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Dandi Wind
Dandi WindThe Do Club @ the Core Club, Brighton
Friday November 3 2006

I'm in a hole in the ground, and everything's painted beige. Or, to be a little more informative, I'm in the Do Club, Brighton's twice-monthly gathering of art rockers and new wavers, which takes place mere yards from the sea in a murky basement bar that has certainly seen better days. You know you're not exactly at the top end of the club scene when the dance floor lighting amounts to Christmas tree lights taped to the ceiling, and where the air conditioning system is otherwise known as 'leavng the door open'. But these insalubrious surroundings are entirely appropriate for the kind of mashed-up, bashed-up music mix which blares out of the disco speakers - Devo, The Birthday Party, These New Puritans, Public Enemy. Meanwhile, the club's clientele of geek-punk blokes and Kate Mossified indie chicks certainly know how to slum it in style.

There's nothing so elaborate as a stage in this venue. Dandi Wind stake out their territory in a corner of the dance floor, over by the entrance to the gents. If the band are a little taken aback by their surroundings, they don't show it. The set-up is simple: drums, keyboards, vocals. Two impassive chaps in thrift shop glam rags get behind the instruments. And a small green explosion detonates on vocals. This is Dandi herself: an aerobics instructor on fast forward, a barely tamed hurricane, a forest of frenziedly whirling windmills somehow encased in a human body and a psychedelic green leotard. She hurls herself around as if pursued by several devils, leaping about in front of the Dandi Windclustered new wavers in a manner entirely unencumbered by self-consciousness or, indeed, the force of gravity. All the while she yelps out a machine-gun staccato vocal as the drums frantically rattle and the keyboards honk and wail. Dandi wind aren't so much a band as an assemblage of sound effects, but somehow the sheer onslaught of rhythm and energy coalesces into something akin to music. It's fast and manic and glorious - and also strangely unsettling. This kind of mad rush of a set, without even the dividing line of a stage edge to separate band from performers, has a certain flavour of danger that you just don't get at more conventional gigs. While Dandi is never less than cheery and affable, grinning as manically as her quick-fire delivery allows, there's a certain sense of anything-can-happen-ness about the band that shoves them way beyond the usual indie chancer zone.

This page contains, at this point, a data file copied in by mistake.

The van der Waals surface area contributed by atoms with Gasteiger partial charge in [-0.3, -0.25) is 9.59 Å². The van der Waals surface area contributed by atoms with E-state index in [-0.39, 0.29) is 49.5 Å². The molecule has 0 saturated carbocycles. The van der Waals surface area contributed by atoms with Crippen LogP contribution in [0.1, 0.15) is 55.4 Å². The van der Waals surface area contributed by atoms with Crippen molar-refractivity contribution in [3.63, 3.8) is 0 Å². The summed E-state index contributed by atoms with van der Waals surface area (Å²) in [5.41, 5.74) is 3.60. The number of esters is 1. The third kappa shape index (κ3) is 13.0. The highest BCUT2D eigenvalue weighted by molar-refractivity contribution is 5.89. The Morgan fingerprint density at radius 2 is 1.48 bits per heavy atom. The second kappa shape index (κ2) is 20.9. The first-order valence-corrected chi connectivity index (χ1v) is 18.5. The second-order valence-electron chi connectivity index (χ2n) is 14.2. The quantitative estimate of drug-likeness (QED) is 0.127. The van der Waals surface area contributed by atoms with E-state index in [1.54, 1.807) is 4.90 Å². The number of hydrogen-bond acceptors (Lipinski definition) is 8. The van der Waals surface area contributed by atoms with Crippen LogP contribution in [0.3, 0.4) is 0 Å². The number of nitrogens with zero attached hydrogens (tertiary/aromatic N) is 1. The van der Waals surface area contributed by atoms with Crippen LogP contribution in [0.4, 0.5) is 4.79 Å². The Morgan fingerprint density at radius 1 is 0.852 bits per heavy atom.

The set is enlivened by a steady stream of nervous blokes scampering through the performance area on their way to the bog - at one point Dandi follows a couple of lads in, the door swinging closed on her mic lead. I don't know what went on behind that closed door, but the lads looked a little shellshocked when they emerged. There's never a CCTV camera around when you want one, is there? A mere rumble and tumble after that, it's last song time. It is, of course, the nearest thing Dandi Wind have to a hit single, the surreal thunder of 'Balloon Factory', a song which even ticks the catchy chorus box. Although, in Dandi Wind's world, a catchy chorus goes something like 'Wang diddly dang dang, diddle biddle wang wong ping pong'. Ah, they don't write 'em like that any more. In fact, I don't think they ever did...until Dandi Wind came along.

Essential links:

Dandi Wind: Website | MySpace

For more photos from this gig, find Dandi Wind by name here.

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  Page credits: Review, photos and construction by Michael Johnson.
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